From the Desk of Doc Smo- Profanity and Children

From the Desk of Doc Smo- Profane Speech

 

I was talking to the Mrs. yesterday when the subject of children using profanity came up.  Mrs. Smolen has noticed more and more children using language that is vulgar and rude.  I have noticed the same thing. Take my office for example. I certainly want the children that I treat in my office to be comfortable and feel free to express themselves, but when I hear them let loose with language that I don’t think they should use, it disappoints me.  I hope that their parents are noticing and correcting them when they have a quiet moment.  As many of you know, I practice in the South, in North Carolina to be specific, where “yes, ma’am” and “yes, sir” is taken seriously.  Frequently,  parents insist that their children refer to me as “Sir” and will correct them repeatedly if they forget.  I think showing deference to older people is a laudable thing, but I think it is more important for children to use respectable language, language that does not include vulgar words that have sexual meanings, refer to bodily parts or excrement, or are hurtful to others.

 

In some respects, our culture has become quite coarse.  Certainly, your children are likely to encounter poor quality language on TV and at the movies, especially if you are not involved with their media consumption. That is why it is so important for you as a parent to be actively involved in the media your child consumes.  It is also vital for you to set a good example and try to keep your language respectful.  If you slip up, point out your mistake and apologize.  I think you should do the same thing when your children cross the line of civility: help them recognize that they shouldn’t have spoken in that manner and ask for an apology.  Vulgar words have strong emotional content and often are used in hurtful ways.  That is why you are asking for an apology.  Words can hurt just like fists.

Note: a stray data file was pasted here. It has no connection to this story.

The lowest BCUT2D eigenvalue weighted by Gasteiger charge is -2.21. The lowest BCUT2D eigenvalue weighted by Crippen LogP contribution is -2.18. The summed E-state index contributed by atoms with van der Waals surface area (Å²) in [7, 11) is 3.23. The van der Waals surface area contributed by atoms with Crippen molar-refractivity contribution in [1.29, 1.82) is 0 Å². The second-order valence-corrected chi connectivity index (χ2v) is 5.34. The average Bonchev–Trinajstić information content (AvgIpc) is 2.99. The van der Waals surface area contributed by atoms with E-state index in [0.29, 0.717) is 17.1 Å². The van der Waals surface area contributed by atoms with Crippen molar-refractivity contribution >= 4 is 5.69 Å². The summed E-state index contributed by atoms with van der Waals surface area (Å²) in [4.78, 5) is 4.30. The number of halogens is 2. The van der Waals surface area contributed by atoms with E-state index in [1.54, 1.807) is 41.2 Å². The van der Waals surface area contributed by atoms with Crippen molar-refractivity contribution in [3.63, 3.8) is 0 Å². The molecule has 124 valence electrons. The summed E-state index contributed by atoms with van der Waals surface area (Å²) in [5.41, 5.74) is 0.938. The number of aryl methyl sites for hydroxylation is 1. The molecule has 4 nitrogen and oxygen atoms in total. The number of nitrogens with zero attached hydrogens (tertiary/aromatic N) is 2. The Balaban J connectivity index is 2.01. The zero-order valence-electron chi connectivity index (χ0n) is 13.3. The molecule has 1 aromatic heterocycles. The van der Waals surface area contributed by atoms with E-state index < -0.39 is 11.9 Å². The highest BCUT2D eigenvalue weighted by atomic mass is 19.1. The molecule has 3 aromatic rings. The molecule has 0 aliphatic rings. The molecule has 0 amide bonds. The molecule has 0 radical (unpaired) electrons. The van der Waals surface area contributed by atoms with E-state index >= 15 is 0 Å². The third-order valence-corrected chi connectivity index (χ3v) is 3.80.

Parenting is all about setting limits and teaching your children skills they will need to be successful in the adult world.  Knowing the boundary between acceptable and unacceptable speech is one of those important lessons that children must learn.  It is every adult’s responsibility to teach not only our children but also all the children with whom we are involved, exactly where that boundary is.

3 Comments

  1. Thank you. Thank you. Thank you.
    My 2nd grade son remarked the other day that he noticed other boys his age used “rude language” a lot, and he was bothered by it. Not only do we not allow profanity or slang in our house, but we don’t allow speech that is unkind or disrespectful- not just to adults, but to siblings and peers as well. That doesn’t mean no one ever gets upset or expresses disappointment around our house, they just have to use kind words and the right tone of voice. While I do encourage the children to say “yes, sir” or “no, sir”, I am more diligent about the rest of the content of their speech. I don’t want to raise a child that turns out like Eddie Haskell on Leave It To Beaver- polite in the presence of adults, but lacking in a true moral compass.

  2. Charlotte Rouchouze says:

    Hmm, this is an interesting one. I have sometimes wondered if I will change my way of speaking once baby gets older. I never speak disrespectfully to people (ok, rarely…), but I do enjoy swearing.

    I think there are two issues: one is teaching kids to respect others, which is not only about language but also about not judging harshly, being kind, etc. And second is the issue of context. You may write “r u down wit dat?” in a text message, but this is entirely inappropriate in a paper, for example. I have observed that this is something today’s kids, whose reading and writing takes place largely on electronic devices, have more and more difficulty with. I think perhaps the solution there is READING! And not twitter updates…

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